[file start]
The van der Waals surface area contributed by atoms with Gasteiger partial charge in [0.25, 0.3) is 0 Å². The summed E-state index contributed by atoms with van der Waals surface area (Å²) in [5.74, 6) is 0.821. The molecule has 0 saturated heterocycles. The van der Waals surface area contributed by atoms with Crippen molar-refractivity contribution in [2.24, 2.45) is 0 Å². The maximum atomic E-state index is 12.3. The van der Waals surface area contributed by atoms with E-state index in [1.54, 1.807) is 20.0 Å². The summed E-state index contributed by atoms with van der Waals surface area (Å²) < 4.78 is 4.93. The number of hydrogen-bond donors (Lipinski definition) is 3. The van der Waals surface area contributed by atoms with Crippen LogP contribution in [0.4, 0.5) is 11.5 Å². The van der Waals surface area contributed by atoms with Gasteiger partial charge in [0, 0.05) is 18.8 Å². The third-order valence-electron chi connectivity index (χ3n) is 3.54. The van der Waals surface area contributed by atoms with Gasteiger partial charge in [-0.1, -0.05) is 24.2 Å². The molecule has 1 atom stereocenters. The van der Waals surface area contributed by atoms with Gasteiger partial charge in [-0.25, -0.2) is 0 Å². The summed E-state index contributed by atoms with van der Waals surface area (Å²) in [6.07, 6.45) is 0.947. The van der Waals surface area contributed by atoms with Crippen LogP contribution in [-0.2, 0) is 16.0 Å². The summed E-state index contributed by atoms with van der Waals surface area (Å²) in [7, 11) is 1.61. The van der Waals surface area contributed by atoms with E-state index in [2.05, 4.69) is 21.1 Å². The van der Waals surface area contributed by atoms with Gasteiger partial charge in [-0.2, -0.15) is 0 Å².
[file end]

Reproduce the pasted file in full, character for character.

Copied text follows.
The van der Waals surface area contributed by atoms with Gasteiger partial charge in [0.25, 0.3) is 0 Å². The summed E-state index contributed by atoms with van der Waals surface area (Å²) in [5.74, 6) is 0.821. The molecule has 0 saturated heterocycles. The van der Waals surface area contributed by atoms with Crippen molar-refractivity contribution in [2.24, 2.45) is 0 Å². The maximum atomic E-state index is 12.3. The van der Waals surface area contributed by atoms with E-state index in [1.54, 1.807) is 20.0 Å². The summed E-state index contributed by atoms with van der Waals surface area (Å²) < 4.78 is 4.93. The number of hydrogen-bond donors (Lipinski definition) is 3. The van der Waals surface area contributed by atoms with Crippen LogP contribution in [0.4, 0.5) is 11.5 Å². The van der Waals surface area contributed by atoms with Gasteiger partial charge in [0, 0.05) is 18.8 Å². The third-order valence-electron chi connectivity index (χ3n) is 3.54. The van der Waals surface area contributed by atoms with Gasteiger partial charge in [-0.1, -0.05) is 24.2 Å². The molecule has 1 atom stereocenters. The van der Waals surface area contributed by atoms with Gasteiger partial charge in [-0.25, -0.2) is 0 Å². The summed E-state index contributed by atoms with van der Waals surface area (Å²) in [6.07, 6.45) is 0.947. The van der Waals surface area contributed by atoms with Crippen LogP contribution in [-0.2, 0) is 16.0 Å². The summed E-state index contributed by atoms with van der Waals surface area (Å²) in [7, 11) is 1.61. The van der Waals surface area contributed by atoms with E-state index in [2.05, 4.69) is 21.1 Å². The van der Waals surface area contributed by atoms with Gasteiger partial charge in [-0.2, -0.15) is 0 Å².